4“For just as each of us has one body with many members, and these members do not all have the same function, 5so in Christ, we, though many, form one body, and each member belongs to all the others. 6We have different gifts, according to the grace given to each of us.” (Romans 12:4-6)
This is important because it can be tempting to compare your online ministry to someone else’s. If you do this and think your ministry is “better” or “bigger” than someone else’s, you could easily fall into the trap of pride.
Solomon warned about this in Proverbs 16,
18“Pride goes before destruction, a haughty spirit before a fall.” (Proverbs 16:18)
But just as dangerous as becoming prideful is becoming ashamed of your ministry. You might look at it and think it’s far less important than your friend’s or that what you’re doing simply doesn’t matter. Rather than looking at your ministry, stay focused on the Gospel and its power.
Remember Paul’s instructions in Romans 1,
16“For I am not ashamed of the gospel, because it is the power of God that brings salvation to everyone who believes: first to the Jew, then to the Gentile.” (Romans 1:16)
When it comes to online ministry, it’s easy to get overwhelmed. All you have to do is log in to your favorite social media platform to realize that millions of people online are hungry and hurting. They need hope, and they need to know that someone cares.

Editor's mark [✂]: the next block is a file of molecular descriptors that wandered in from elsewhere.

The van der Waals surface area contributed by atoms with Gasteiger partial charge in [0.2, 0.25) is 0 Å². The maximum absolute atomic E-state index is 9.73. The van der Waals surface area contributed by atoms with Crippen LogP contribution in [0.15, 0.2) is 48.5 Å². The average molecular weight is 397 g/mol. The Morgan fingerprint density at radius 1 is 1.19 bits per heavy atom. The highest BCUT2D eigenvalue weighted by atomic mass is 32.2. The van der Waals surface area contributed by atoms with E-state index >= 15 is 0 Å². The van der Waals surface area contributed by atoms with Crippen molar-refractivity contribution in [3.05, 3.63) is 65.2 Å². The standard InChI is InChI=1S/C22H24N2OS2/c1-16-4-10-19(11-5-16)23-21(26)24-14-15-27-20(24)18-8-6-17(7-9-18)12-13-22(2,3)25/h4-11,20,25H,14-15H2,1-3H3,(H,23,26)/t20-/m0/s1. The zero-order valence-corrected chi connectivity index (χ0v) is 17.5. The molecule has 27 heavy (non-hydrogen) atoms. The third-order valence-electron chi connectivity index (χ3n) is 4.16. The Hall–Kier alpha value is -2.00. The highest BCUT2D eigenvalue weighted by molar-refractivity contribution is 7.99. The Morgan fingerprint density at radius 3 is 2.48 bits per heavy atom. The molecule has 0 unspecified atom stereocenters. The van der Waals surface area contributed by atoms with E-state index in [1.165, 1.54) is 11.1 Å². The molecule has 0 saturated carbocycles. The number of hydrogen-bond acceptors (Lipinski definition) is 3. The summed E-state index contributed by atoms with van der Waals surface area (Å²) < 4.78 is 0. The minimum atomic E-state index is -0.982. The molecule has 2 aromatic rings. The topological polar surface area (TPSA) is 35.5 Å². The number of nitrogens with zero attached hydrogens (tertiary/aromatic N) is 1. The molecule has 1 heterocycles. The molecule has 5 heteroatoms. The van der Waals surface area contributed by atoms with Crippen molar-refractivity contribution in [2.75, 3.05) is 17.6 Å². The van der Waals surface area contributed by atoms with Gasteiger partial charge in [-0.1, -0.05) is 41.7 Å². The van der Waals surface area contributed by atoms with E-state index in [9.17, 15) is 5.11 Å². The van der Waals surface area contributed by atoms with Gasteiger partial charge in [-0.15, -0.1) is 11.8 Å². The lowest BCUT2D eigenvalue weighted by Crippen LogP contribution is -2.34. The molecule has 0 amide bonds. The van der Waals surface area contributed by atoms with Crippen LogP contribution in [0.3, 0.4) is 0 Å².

This is where it’s easy to believe the enemy’s lies that you’re just one person and you can’t possibly make a difference. But it’s essential to keep in mind that Jesus left the ninety-nine sheep to seek the one.
Every single sheep is valuable to Christ. Every person you reach by sharing your faith is precious in His sight. Every lost soul who comes to know the love of Jesus because of your ministry is cherished by the King.
If you feel called to online ministry, it can be challenging. You may wonder how you can share your faith without pushing people away. The fact that you’re thinking about this is a good sign.
Some Christians mistakenly believe that in order to minister, they must preach a “fire and brimstone” message that’s heavy on condemnation and light on love, mercy, and grace.
While this approach may work on a select few people, the truth is it’s rarely effective long-term. It hurts and alienates those you reach, even if you don’t realize it.